Transport infrastructure remains highly vulnerable to the changing climate, says a new study by the United Nations Economic Commission for Europe (UNECE).
Mapping out European geography to show serious risks to roadways, railways, ports, airports and inland waterways, the report refers to “unprecedented threats” from increasingly powerful storms.
Keep readinglist of 4 items
In the United Kingdom, the annual cost of dealing with higher levels of precipitation, flooding and other events – estimated at 50 million pounds ($65m) in 2010 – could rise to 500 million pounds ($650m) by the 2040s.
While the European Union has articulated the price tag for firming up bridges against rising waters, the importance of adaptation for transport systems has often not been acknowledged.
Since most of Europe’s transportation grids were constructed for the climate of the 20th century, the report said, precisely laying out the weak points is crucial to mobilising more public investment. In the 21st century, transport requires more durability and resilience to prepare for worst-case scenarios.
Jean Rodriguez, the Geneva-based spokesperson for UNECE, said, “The main takeaway is to make a call to member states, and the transport industry as well, about the need to pay due attention to adaptation to climate change.”
Rodriguez told Al Jazeera that drastic impacts are “already here and happening all around the world … destroying roads and causing delays”.
But he also said that investing in adaptation pays off, adding that “the state of transport infrastructure is already stretched, and the level of investment is already low to maintain current infrastructure in operating mode”.
The study gives the example of Iceland, where port officials have needed to raise the level of docks so they are not overwhelmed by higher sea levels that could halt freight flows.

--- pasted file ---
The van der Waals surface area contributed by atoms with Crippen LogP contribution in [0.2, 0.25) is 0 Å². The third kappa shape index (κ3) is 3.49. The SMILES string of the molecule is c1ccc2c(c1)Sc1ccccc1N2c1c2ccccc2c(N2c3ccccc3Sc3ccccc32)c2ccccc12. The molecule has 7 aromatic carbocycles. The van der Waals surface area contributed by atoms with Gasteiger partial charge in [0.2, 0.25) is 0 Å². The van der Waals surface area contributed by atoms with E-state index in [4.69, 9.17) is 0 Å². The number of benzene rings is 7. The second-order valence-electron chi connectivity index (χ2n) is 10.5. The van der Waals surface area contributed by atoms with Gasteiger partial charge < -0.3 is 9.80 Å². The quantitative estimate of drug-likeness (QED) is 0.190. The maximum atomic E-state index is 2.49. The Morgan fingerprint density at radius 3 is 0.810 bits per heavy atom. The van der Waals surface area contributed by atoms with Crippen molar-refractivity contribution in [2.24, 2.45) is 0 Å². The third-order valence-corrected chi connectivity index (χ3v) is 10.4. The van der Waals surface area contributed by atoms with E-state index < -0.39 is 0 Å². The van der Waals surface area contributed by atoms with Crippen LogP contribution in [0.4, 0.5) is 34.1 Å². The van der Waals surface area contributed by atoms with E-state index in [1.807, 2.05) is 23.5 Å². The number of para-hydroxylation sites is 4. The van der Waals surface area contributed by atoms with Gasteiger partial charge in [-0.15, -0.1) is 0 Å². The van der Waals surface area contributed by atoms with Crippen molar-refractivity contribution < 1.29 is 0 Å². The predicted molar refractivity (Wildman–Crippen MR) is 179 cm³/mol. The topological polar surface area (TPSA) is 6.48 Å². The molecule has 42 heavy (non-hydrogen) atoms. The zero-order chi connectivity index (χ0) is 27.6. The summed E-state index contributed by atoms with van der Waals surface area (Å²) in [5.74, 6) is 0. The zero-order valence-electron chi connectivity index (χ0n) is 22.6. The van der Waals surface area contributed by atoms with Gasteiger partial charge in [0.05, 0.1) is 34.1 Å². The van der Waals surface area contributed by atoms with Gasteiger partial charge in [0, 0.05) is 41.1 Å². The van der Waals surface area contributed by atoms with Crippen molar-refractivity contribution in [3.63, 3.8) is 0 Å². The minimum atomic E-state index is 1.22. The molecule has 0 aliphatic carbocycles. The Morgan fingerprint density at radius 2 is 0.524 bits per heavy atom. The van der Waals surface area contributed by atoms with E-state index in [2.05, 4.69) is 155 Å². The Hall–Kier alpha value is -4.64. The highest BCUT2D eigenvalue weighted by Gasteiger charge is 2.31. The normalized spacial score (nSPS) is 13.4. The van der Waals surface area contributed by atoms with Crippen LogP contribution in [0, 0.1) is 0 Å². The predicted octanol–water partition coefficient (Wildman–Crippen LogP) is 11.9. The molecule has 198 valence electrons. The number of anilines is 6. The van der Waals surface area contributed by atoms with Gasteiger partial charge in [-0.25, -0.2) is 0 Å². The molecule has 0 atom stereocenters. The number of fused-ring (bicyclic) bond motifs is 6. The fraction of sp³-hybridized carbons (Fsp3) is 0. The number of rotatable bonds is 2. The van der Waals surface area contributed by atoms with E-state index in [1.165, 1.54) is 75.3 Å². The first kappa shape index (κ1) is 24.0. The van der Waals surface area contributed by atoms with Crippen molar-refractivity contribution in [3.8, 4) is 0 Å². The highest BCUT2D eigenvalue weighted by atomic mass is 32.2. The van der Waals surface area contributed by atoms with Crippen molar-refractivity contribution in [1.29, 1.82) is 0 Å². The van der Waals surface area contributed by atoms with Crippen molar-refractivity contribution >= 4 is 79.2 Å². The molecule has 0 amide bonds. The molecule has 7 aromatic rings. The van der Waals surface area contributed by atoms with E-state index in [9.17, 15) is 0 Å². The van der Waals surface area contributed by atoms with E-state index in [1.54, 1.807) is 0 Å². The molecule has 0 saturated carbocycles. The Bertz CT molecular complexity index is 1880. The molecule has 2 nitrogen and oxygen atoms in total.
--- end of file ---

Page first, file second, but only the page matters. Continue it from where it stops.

One key place susceptible to the ravages of unpredictable weather patterns is the Rhine River Valley, in Germany and neighbouring countries, which forms one of the busiest areas for the traffic of goods in Europe.
Rodriguez said the “highly dense area with a huge network of many different motorways, and passenger and cargo railway tracks” needs better adaptation. Navigational problems could slow down the movement of people and economically important items.
The report says that greater wave activity could cause erosion that puts over 60 percent of EU seaports under high inundation risk by 2100. With operations disrupted and damages sustained to both port infrastructure and vessels, cargo transport will undoubtedly be affected.
Rising temperatures from heatwaves will mean longer, hotter and drier summers. Among the results will be cracked roads and increased landslides in mountainous areas.
A press release accompanying the report, which also covered Canadian transport, said that rail networks would experience “buckling of tracks, slope failures and speed restrictions”.
UNECE supervises 59 different international agreements in the field of transport that were negotiated under the auspices of the United Nations.
Its members include all of Europe, Canada and the United States, in addition to the Caucasus, Israel, Turkey and Central Asia.
However, UNECE has called on all countries to participate in its efforts to ramp up climate change adaptation.